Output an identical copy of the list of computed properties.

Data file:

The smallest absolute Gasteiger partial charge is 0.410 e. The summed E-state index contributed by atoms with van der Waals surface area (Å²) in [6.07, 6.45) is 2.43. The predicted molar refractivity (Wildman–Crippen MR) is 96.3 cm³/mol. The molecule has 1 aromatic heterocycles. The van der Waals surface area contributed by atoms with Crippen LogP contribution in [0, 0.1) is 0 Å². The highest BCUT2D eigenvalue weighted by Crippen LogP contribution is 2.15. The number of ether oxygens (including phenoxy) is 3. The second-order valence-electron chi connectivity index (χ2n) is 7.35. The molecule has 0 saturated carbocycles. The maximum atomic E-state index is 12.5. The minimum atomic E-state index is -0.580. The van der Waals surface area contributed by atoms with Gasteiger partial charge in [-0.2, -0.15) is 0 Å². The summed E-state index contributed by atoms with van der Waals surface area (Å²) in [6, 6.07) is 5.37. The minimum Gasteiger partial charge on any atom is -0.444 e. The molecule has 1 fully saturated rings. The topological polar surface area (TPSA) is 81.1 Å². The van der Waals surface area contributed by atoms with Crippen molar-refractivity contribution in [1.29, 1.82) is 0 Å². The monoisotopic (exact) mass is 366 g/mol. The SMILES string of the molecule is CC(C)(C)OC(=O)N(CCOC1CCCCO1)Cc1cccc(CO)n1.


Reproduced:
The smallest absolute Gasteiger partial charge is 0.410 e. The summed E-state index contributed by atoms with van der Waals surface area (Å²) in [6.07, 6.45) is 2.43. The predicted molar refractivity (Wildman–Crippen MR) is 96.3 cm³/mol. The molecule has 1 aromatic heterocycles. The van der Waals surface area contributed by atoms with Crippen LogP contribution in [0, 0.1) is 0 Å². The highest BCUT2D eigenvalue weighted by Crippen LogP contribution is 2.15. The number of ether oxygens (including phenoxy) is 3. The second-order valence-electron chi connectivity index (χ2n) is 7.35. The molecule has 0 saturated carbocycles. The maximum atomic E-state index is 12.5. The minimum atomic E-state index is -0.580. The van der Waals surface area contributed by atoms with Gasteiger partial charge in [-0.2, -0.15) is 0 Å². The summed E-state index contributed by atoms with van der Waals surface area (Å²) in [6, 6.07) is 5.37. The minimum Gasteiger partial charge on any atom is -0.444 e. The molecule has 1 fully saturated rings. The topological polar surface area (TPSA) is 81.1 Å². The van der Waals surface area contributed by atoms with Crippen molar-refractivity contribution in [1.29, 1.82) is 0 Å². The monoisotopic (exact) mass is 366 g/mol. The SMILES string of the molecule is CC(C)(C)OC(=O)N(CCOC1CCCCO1)Cc1cccc(CO)n1.